White House pushes MLB to crack down on steroids

North Dakota senator says players union must put end to `stonewalling'

December 09, 2004|By Jeff Barker | Jeff Barker,SUN STAFF

WASHINGTON - Pressure mounted on baseball to toughen its steroid-testing regimen, as the White House yesterday urged "strong steps" to combat the drugs and a well-placed senator said it was time for the players union to end its history of "stonewalling."

"The president has made it very clear that he believes Major League Baseball needs to act to address the problem," White House press secretary Scott McClellan said at his daily press briefing.

"Players who use drugs undermine the efforts of parents and coaches to send the right message to our children. Drug use also poses some real risks, health risks to athletes, and it also diminishes the integrity of sports."

McClellan said the White House is encouraged by "positive discussion" recently between baseball and the union that could lay the groundwork for an agreement to test players more often.

"We hope that they will continue to move forward on that," the press spokesman said.

The progress in those talks could be enough to head off congressional intervention, said Sen. Byron Dorgan, a Democrat from North Dakota, who chaired the Senate's first hearing on steroids in baseball before a Commerce subcommittee in 2002.

"There are some hopeful signs," Dorgan said in an interview. "The question is do they move forward in a way that really does create a system that is believable."

There were still signs this week that baseball and the union weren't quite on the same page. After union official Gene Orza seemed to question baseball's commitment to getting a deal, Major League Baseball executive vice president Rob Manfred said in a prepared statement: "It is wholly inappropriate for the Major League Baseball Players Association's chief operating officer - who recently compared steroid use to cigarette smoking - to question the commissioner's commitment to the elimination of performance-enhancing substances."

Dorgan serves on the Commerce, Science and Transportation Committee, which oversees baseball. The panel's chairman, Arizona Republican John McCain, threatened last weekend to introduce legislation in January to guarantee that players adhere to a new minimum drug-testing standard - if no agreement is reached first.

"Our desire is to have the problem solved by the players union themselves, that's the optimum," Dorgan said.

Dorgan said he doesn't believe the Senate will hold baseball to a particular steroid-testing model - for example, the one used in the minor leagues - so long as the program eventually created is "serious."

"Realistically, legislation is slow to move, and nothing is a slam-dunk in Congress," Dorgan said. "It's hard to legislate in this area. But we're prepared to."

Dorgan said the players union has long been "stonewalling" by suggesting that steroid use and testing is a privacy issue for players. Calls for action have intensified in the wake of reports that New York Yankee Jason Giambi admitted to steroid use and Barry Bonds of the San Francisco Giants told a federal grand jury he unwittingly used steroids.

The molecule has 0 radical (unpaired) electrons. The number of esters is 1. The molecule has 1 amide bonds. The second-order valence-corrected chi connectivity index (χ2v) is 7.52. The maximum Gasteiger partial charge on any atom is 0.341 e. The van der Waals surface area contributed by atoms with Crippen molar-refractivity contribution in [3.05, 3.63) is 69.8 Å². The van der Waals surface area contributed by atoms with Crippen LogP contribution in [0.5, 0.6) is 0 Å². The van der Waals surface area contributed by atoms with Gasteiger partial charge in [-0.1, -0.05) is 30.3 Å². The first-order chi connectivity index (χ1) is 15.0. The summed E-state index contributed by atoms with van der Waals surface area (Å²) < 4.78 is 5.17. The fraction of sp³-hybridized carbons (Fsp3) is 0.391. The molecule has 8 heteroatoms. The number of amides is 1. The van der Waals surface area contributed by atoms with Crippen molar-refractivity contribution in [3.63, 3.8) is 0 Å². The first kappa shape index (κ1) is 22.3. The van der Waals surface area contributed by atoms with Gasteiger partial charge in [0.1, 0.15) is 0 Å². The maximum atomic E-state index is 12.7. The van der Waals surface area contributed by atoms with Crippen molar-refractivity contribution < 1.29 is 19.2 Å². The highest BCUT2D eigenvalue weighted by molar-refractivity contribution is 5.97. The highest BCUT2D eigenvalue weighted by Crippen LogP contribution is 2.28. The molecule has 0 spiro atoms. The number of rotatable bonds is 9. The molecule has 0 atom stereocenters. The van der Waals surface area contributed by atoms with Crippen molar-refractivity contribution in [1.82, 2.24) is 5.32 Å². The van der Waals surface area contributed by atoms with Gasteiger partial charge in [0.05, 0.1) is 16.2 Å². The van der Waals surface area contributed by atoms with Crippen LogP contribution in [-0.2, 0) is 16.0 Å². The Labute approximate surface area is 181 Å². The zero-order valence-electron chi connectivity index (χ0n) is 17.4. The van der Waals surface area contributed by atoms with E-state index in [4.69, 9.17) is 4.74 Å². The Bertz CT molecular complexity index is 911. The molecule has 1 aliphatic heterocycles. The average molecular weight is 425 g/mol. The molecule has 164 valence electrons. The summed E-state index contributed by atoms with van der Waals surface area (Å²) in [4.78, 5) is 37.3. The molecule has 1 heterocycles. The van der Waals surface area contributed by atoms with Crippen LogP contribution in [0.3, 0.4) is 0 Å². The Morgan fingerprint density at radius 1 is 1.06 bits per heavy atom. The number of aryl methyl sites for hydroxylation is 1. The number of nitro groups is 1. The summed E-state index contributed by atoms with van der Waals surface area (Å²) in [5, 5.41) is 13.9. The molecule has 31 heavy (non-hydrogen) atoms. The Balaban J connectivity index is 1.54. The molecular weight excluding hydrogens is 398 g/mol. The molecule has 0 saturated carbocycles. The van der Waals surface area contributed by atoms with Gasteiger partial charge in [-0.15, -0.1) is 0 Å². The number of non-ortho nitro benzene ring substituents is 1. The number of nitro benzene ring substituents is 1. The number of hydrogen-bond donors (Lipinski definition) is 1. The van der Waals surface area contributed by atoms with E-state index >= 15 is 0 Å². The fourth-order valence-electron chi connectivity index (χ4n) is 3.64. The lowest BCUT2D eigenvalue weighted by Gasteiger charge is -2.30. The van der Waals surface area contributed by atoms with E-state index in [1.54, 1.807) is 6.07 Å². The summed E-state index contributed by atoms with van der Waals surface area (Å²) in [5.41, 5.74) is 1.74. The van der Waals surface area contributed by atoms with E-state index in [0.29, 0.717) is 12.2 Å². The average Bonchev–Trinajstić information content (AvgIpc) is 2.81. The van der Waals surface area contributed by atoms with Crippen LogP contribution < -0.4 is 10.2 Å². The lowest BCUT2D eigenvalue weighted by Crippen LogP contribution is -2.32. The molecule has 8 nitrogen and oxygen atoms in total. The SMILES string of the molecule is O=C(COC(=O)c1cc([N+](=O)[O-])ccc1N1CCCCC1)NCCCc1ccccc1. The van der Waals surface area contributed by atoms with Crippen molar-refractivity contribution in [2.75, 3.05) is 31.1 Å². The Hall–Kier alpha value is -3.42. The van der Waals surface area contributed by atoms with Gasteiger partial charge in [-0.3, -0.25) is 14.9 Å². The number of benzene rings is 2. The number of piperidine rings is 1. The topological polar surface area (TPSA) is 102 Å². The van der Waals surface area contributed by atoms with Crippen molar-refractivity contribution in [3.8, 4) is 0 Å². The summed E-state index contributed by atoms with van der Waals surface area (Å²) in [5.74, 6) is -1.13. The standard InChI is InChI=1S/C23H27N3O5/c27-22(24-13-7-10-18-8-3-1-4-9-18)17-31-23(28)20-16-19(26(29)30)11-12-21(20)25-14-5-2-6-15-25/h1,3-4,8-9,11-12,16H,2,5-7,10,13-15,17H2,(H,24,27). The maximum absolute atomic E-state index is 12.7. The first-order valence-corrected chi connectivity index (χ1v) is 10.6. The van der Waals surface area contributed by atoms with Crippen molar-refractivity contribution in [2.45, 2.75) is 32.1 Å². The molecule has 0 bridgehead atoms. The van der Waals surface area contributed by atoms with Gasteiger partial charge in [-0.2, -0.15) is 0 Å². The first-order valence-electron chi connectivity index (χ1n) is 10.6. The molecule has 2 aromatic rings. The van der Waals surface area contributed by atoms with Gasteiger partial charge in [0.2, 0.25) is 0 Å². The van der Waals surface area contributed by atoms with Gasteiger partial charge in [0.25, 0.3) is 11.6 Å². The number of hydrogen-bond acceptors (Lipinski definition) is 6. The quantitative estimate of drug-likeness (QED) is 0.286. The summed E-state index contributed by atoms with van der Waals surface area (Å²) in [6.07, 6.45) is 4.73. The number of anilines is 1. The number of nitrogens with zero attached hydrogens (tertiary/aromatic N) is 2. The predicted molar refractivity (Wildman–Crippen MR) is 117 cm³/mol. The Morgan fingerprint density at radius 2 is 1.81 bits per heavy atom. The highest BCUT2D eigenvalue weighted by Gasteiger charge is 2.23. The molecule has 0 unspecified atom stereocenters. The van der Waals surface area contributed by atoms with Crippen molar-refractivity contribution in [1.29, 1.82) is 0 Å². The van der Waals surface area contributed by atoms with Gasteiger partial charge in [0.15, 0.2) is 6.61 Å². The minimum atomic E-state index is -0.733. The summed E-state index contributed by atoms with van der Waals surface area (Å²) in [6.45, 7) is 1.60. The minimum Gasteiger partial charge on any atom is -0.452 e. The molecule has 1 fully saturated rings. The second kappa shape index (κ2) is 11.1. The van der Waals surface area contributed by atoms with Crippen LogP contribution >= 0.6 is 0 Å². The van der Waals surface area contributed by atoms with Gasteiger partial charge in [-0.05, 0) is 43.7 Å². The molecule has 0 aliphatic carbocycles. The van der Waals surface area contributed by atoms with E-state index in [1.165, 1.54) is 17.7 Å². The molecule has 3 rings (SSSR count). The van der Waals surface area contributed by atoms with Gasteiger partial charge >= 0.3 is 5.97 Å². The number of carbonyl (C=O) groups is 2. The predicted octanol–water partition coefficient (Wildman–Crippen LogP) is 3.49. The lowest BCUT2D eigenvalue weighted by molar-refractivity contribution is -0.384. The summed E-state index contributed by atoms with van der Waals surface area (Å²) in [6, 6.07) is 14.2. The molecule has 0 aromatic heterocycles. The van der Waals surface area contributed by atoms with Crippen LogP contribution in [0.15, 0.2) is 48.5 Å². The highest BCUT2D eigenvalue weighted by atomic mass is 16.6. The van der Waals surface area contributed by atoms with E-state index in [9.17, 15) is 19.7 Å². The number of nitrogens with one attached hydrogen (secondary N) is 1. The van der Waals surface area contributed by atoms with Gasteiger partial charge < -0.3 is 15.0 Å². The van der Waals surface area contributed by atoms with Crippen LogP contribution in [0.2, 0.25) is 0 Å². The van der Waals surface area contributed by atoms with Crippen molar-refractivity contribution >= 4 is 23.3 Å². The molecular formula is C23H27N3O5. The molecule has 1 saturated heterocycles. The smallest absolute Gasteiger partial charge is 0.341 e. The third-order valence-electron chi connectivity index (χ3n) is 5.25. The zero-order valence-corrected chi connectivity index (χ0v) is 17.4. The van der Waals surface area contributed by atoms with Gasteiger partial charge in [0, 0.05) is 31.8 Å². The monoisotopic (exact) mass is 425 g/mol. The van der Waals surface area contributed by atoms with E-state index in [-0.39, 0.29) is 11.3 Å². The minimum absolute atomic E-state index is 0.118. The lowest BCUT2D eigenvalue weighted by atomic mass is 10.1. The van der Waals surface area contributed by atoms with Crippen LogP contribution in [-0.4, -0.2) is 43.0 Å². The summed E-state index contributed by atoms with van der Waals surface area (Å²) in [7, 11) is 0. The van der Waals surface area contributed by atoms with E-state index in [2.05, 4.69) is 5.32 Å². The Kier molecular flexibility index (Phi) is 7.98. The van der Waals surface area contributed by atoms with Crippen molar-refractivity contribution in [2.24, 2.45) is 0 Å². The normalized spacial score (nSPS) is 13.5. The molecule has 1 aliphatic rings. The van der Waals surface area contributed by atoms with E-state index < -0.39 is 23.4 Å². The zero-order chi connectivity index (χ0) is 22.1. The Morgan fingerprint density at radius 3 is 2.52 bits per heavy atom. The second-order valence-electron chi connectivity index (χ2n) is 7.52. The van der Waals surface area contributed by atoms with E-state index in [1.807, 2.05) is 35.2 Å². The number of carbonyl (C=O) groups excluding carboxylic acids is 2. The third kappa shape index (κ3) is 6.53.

Earlier this year, some major league players objected when federal agents in April seized urine samples provided by players in 2003 for what they believed were anonymous drug tests. The samples were seized as part of an investigation of the Bay Area Laboratory Co-Operative, the California lab at the center of an investigation of an alleged sports doping conspiracy.

Dorgan said privacy issues generally were outweighed by the damage that steroids are doing to baseball and potentially to children who seek to emulate their heroes by using performance-enhancing substances.

McCain, who could not be reached for comment yesterday, has been in contact with union chief Donald Fehr about progress in the negotiations with baseball, according to Fehr.

Fehr says that the current testing procedures are working, but that the union is amenable to making improvements.

In recent months, President Bush, a former managing partner of the Texas Rangers, has been monitoring the issue with the help of a liaison - Roland Betts, a friend of the president's who is also a former Rangers partner, according to McClellan.

Baseball may move to a steroid program similar to that used in the minor leagues, where players are disciplined for a first offense and are subject to tests in the offseason.

In the majors, a first offense requires only treatment and the testing does not run year-round.

All players were tested once during the past baseball season. While the results haven't been released, Fehr says the numbers will show a "significant reduction" in players testing positive. Between 5 and 7 percent tested positive the year before.

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